Pro-Maori and proud of it

By Ruth Berry

The Maori Party wants all public servants to learn Maori and may require immigrants to swear an oath of allegiance to the Treaty of Waitangi, policy papers show.
It wants to ensure Maori have a greater say in local and central government decision-making and to legislate to further protect Maori property rights.

Steps to reduce poverty and educational and health disparities and better protect the environment are also on the policy agenda.

Party leaders believe National and Labour have become increasingly conservative and fickle on Maori issues and are determined to put a proudly pro-Maori set of initiatives in front of voters.

But it's not all plain sailing - the question of what is or is not Maori Party policy appears to be a moot point in some cases.

The party released a 2 1/2 page list of policy directions and some firm pledges in June, which it is labelling its policy manifesto.

This week co-leader Tariana Turia promised a 48-page manual used by candidates, to the Herald.

She described it as party policy.

Sent out a day later it was described in an email as "draft ... not yet finalised in some areas." But yesterday the document - entitled "Maori Party Policy Areas: candidate policy information pack" - was described as a list of "talking points only", by Mrs Turia's spokeswoman.

Labour has repeatedly claimed the Maori Party lacked clear policy, suggesting it is restricted to little more than the repeal of the Foreshore and Seabed Act.

The Maori Party is battling Labour for the seven Maori seats and could be the determining factor on who leads the next Government - a situation which is intensifying Labour's pursuit of the seats.

Recent Marae Digipoll survey results suggest Labour is regaining support in the seats.

While Hone Harawira is 16 percentage points ahead of Labour's Dover Samuels in Te Tai Tokerau, the Maori Party candidate's lead has halved. The poll found Maori Party co-leader Pita Sharples and John Tamihere were neck and neck.

Labour's Nanaia Mahuta is believed to have increased her lead over Angeline Greensill in the Marae Digipoll survey of the Tainui electorate out today.

Mrs Turia has always maintained the Maori Party could work with Labour or National. Of the two, National had done more for Maori but kept it quiet because of its "red-neck" voters.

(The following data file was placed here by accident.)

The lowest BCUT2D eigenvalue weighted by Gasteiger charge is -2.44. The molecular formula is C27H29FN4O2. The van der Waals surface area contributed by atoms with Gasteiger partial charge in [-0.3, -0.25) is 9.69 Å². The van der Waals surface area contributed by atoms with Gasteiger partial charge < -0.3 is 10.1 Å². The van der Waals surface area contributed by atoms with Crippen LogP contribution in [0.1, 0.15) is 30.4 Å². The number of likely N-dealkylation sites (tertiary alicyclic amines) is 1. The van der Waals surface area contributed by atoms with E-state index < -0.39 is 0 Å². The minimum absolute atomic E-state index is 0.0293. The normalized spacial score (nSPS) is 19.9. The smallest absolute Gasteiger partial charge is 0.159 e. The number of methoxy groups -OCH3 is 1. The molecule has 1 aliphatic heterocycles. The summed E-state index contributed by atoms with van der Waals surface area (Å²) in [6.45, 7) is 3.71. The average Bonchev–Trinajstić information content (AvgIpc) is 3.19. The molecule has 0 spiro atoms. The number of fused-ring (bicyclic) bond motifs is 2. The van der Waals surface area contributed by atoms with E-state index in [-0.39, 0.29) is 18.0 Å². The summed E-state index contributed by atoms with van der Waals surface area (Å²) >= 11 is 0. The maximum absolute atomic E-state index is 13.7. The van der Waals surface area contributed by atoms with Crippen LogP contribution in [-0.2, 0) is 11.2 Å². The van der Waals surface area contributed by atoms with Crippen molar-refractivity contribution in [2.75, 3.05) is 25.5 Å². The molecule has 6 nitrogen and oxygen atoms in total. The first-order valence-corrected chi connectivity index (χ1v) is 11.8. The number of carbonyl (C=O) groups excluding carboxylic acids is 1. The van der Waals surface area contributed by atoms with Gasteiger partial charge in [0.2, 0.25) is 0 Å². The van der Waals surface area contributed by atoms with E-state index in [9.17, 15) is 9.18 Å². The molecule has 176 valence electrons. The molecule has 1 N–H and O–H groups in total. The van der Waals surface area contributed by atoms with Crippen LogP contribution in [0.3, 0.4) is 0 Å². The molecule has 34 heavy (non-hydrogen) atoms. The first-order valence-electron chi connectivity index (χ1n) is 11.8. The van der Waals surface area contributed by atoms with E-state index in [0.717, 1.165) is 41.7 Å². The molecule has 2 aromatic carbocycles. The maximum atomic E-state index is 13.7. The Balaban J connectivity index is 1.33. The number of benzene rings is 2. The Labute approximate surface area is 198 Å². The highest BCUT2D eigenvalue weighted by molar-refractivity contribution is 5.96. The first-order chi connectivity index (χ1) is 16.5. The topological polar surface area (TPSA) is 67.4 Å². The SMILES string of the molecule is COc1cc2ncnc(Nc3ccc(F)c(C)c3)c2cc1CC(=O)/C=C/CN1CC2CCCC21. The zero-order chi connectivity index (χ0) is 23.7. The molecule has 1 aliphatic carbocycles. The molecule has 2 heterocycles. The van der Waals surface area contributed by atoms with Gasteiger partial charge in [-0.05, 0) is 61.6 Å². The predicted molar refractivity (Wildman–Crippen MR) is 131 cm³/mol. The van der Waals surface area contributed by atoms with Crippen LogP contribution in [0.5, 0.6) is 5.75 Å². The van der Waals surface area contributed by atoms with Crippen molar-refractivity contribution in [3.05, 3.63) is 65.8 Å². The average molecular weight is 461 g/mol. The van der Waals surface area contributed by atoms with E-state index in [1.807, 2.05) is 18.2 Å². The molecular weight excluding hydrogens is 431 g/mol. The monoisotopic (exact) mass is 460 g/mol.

But the policy confusion, her stance on post-election options - attacked by Labour as "a vote for the Maori Party is a vote for National" - may be scaring voters and account for the polling shift.

The Digipoll and the Maori Television-TNS poll show Labour winning the party vote in the Maori electorates - in a split vote, Maori Party supporters would be unlikely to tolerate allegiance with National.

Despite the political rhetoric, the policy manual reveals the Maori Party's policy objectives - while probably closest to the Green Party - are much closer to Labour than they are to National. 


MAORI PARTY POLICY

Some Definites

Compulsory for public servants to learn Maori

Raise drinking age to 20 years or above

Compulsory matauranga Maori (knowledge of things Maori) in schools

Reinstate GE/GMO moratorium until impact studies completed

Remove gambling machines

Review RMA and Local Government Act to affirm hapu and iwi authority

Some Indefinites

(From candidate's policy manual - which party has variously labelled policy, draft policy, then just talking points)

Prepare for energy rationing and cut speed limit to 90km/h

Free primary health care for under-sixes and over 65s

Establish Maori council for immigration, make it mandatory for Crown to consult it on all immigration matters

Oath of allegiance to treaty for new citizens

No freehold land to be sold to overseas investors

Poll watch

The DigiPoll Tainui survey, Marae, Television One, 10am today. The Maori Television-TNS poll, on Te Tai Tokerau. Te Kaea, 7.30 tonight.

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